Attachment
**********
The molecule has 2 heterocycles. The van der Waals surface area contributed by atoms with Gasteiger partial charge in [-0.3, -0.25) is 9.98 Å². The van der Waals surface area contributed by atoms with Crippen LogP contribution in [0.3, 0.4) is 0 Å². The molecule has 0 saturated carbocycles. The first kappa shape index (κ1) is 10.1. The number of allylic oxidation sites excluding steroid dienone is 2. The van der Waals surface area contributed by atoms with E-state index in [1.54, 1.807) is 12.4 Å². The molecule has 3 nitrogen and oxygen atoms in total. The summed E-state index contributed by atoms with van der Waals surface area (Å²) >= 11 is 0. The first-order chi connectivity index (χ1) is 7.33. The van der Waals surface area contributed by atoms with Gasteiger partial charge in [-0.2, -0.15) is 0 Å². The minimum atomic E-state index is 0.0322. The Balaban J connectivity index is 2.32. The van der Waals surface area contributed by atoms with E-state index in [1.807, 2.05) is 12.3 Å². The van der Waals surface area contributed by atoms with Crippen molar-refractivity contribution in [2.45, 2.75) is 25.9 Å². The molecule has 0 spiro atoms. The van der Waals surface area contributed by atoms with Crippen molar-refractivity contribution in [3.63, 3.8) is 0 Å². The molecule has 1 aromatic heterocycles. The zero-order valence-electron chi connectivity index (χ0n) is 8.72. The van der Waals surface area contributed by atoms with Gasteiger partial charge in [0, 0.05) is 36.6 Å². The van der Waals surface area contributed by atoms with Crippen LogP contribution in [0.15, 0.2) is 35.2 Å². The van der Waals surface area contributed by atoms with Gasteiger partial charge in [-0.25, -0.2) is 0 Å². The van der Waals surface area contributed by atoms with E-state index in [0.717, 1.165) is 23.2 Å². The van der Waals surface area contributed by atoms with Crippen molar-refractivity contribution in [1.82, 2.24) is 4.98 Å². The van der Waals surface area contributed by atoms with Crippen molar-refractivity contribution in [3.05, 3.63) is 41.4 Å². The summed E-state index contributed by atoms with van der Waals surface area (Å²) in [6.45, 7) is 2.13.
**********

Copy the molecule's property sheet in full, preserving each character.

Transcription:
The molecule has 2 heterocycles. The van der Waals surface area contributed by atoms with Gasteiger partial charge in [-0.3, -0.25) is 9.98 Å². The van der Waals surface area contributed by atoms with Crippen LogP contribution in [0.3, 0.4) is 0 Å². The molecule has 0 saturated carbocycles. The first kappa shape index (κ1) is 10.1. The number of allylic oxidation sites excluding steroid dienone is 2. The van der Waals surface area contributed by atoms with E-state index in [1.54, 1.807) is 12.4 Å². The molecule has 3 nitrogen and oxygen atoms in total. The summed E-state index contributed by atoms with van der Waals surface area (Å²) >= 11 is 0. The first-order chi connectivity index (χ1) is 7.33. The van der Waals surface area contributed by atoms with Gasteiger partial charge in [-0.2, -0.15) is 0 Å². The minimum atomic E-state index is 0.0322. The Balaban J connectivity index is 2.32. The van der Waals surface area contributed by atoms with E-state index in [1.807, 2.05) is 12.3 Å². The van der Waals surface area contributed by atoms with Crippen molar-refractivity contribution in [2.45, 2.75) is 25.9 Å². The molecule has 0 spiro atoms. The van der Waals surface area contributed by atoms with Crippen molar-refractivity contribution in [3.63, 3.8) is 0 Å². The molecule has 1 aromatic heterocycles. The zero-order valence-electron chi connectivity index (χ0n) is 8.72. The van der Waals surface area contributed by atoms with Gasteiger partial charge in [0, 0.05) is 36.6 Å². The van der Waals surface area contributed by atoms with Crippen LogP contribution in [0.15, 0.2) is 35.2 Å². The van der Waals surface area contributed by atoms with Gasteiger partial charge in [-0.25, -0.2) is 0 Å². The van der Waals surface area contributed by atoms with E-state index in [0.717, 1.165) is 23.2 Å². The van der Waals surface area contributed by atoms with Crippen molar-refractivity contribution in [1.82, 2.24) is 4.98 Å². The van der Waals surface area contributed by atoms with Crippen molar-refractivity contribution in [3.05, 3.63) is 41.4 Å². The summed E-state index contributed by atoms with van der Waals surface area (Å²) in [6.45, 7) is 2.13.